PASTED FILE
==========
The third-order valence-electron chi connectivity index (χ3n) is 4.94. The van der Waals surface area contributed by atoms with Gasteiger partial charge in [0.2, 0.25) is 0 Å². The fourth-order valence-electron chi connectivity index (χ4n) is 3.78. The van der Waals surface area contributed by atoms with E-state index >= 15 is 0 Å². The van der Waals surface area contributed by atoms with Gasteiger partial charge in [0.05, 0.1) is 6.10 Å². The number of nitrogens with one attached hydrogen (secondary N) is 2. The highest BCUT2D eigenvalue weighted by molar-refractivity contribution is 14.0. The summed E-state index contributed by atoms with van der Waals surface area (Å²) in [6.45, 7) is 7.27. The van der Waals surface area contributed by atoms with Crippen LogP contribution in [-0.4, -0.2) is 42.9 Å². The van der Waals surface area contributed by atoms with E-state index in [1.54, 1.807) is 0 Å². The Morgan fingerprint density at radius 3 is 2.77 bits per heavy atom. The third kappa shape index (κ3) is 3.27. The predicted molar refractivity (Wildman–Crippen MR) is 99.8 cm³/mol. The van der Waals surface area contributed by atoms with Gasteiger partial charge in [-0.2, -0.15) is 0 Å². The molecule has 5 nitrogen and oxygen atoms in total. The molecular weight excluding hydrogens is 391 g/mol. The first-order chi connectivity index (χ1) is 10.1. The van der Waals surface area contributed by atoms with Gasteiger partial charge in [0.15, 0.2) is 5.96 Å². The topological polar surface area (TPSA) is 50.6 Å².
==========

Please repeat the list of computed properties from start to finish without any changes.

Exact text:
The third-order valence-electron chi connectivity index (χ3n) is 4.94. The van der Waals surface area contributed by atoms with Gasteiger partial charge in [0.2, 0.25) is 0 Å². The fourth-order valence-electron chi connectivity index (χ4n) is 3.78. The van der Waals surface area contributed by atoms with E-state index >= 15 is 0 Å². The van der Waals surface area contributed by atoms with Gasteiger partial charge in [0.05, 0.1) is 6.10 Å². The number of nitrogens with one attached hydrogen (secondary N) is 2. The highest BCUT2D eigenvalue weighted by molar-refractivity contribution is 14.0. The summed E-state index contributed by atoms with van der Waals surface area (Å²) in [6.45, 7) is 7.27. The van der Waals surface area contributed by atoms with Crippen LogP contribution in [-0.4, -0.2) is 42.9 Å². The van der Waals surface area contributed by atoms with E-state index in [1.54, 1.807) is 0 Å². The Morgan fingerprint density at radius 3 is 2.77 bits per heavy atom. The third kappa shape index (κ3) is 3.27. The predicted molar refractivity (Wildman–Crippen MR) is 99.8 cm³/mol. The van der Waals surface area contributed by atoms with Gasteiger partial charge in [-0.2, -0.15) is 0 Å². The molecule has 5 nitrogen and oxygen atoms in total. The molecular weight excluding hydrogens is 391 g/mol. The first-order chi connectivity index (χ1) is 10.1. The van der Waals surface area contributed by atoms with Gasteiger partial charge in [0.15, 0.2) is 5.96 Å². The topological polar surface area (TPSA) is 50.6 Å².